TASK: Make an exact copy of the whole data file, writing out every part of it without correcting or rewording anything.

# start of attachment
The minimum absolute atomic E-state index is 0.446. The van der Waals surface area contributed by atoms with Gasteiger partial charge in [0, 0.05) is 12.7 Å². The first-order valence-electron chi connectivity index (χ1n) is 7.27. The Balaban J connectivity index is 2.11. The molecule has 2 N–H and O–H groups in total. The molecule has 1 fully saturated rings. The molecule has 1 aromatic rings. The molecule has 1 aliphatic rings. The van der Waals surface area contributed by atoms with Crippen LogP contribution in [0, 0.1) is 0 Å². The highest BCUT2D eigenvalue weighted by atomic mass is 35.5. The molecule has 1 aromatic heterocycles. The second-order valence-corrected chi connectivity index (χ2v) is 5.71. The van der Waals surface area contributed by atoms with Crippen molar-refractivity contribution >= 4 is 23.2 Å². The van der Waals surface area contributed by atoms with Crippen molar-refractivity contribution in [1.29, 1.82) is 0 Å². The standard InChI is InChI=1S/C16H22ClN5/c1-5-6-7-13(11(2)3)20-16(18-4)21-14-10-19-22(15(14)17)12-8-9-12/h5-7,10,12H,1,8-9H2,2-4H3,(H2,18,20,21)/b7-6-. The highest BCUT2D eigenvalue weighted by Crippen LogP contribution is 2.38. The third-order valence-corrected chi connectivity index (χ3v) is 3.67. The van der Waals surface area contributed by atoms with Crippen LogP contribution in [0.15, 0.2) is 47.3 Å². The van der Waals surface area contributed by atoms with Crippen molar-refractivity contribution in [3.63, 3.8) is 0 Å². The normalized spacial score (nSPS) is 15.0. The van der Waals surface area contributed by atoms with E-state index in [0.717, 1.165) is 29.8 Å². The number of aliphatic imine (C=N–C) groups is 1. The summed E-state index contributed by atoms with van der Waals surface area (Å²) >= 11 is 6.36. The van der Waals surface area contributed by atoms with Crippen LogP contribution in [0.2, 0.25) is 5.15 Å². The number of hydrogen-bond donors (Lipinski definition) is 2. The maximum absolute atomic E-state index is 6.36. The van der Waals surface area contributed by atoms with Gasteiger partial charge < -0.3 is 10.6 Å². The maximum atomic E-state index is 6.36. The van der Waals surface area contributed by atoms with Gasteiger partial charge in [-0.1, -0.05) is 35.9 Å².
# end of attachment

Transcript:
The minimum absolute atomic E-state index is 0.446. The van der Waals surface area contributed by atoms with Gasteiger partial charge in [0, 0.05) is 12.7 Å². The first-order valence-electron chi connectivity index (χ1n) is 7.27. The Balaban J connectivity index is 2.11. The molecule has 2 N–H and O–H groups in total. The molecule has 1 fully saturated rings. The molecule has 1 aromatic rings. The molecule has 1 aliphatic rings. The van der Waals surface area contributed by atoms with Crippen LogP contribution in [0, 0.1) is 0 Å². The highest BCUT2D eigenvalue weighted by atomic mass is 35.5. The molecule has 1 aromatic heterocycles. The second-order valence-corrected chi connectivity index (χ2v) is 5.71. The van der Waals surface area contributed by atoms with Crippen molar-refractivity contribution >= 4 is 23.2 Å². The van der Waals surface area contributed by atoms with Crippen molar-refractivity contribution in [1.29, 1.82) is 0 Å². The standard InChI is InChI=1S/C16H22ClN5/c1-5-6-7-13(11(2)3)20-16(18-4)21-14-10-19-22(15(14)17)12-8-9-12/h5-7,10,12H,1,8-9H2,2-4H3,(H2,18,20,21)/b7-6-. The highest BCUT2D eigenvalue weighted by Crippen LogP contribution is 2.38. The third-order valence-corrected chi connectivity index (χ3v) is 3.67. The van der Waals surface area contributed by atoms with Crippen LogP contribution in [0.15, 0.2) is 47.3 Å². The van der Waals surface area contributed by atoms with Crippen molar-refractivity contribution in [3.63, 3.8) is 0 Å². The normalized spacial score (nSPS) is 15.0. The van der Waals surface area contributed by atoms with E-state index in [0.717, 1.165) is 29.8 Å². The number of aliphatic imine (C=N–C) groups is 1. The summed E-state index contributed by atoms with van der Waals surface area (Å²) >= 11 is 6.36. The van der Waals surface area contributed by atoms with Crippen LogP contribution in [0.2, 0.25) is 5.15 Å². The number of hydrogen-bond donors (Lipinski definition) is 2. The maximum absolute atomic E-state index is 6.36. The van der Waals surface area contributed by atoms with Gasteiger partial charge < -0.3 is 10.6 Å². The maximum atomic E-state index is 6.36. The van der Waals surface area contributed by atoms with Gasteiger partial charge in [-0.1, -0.05) is 35.9 Å².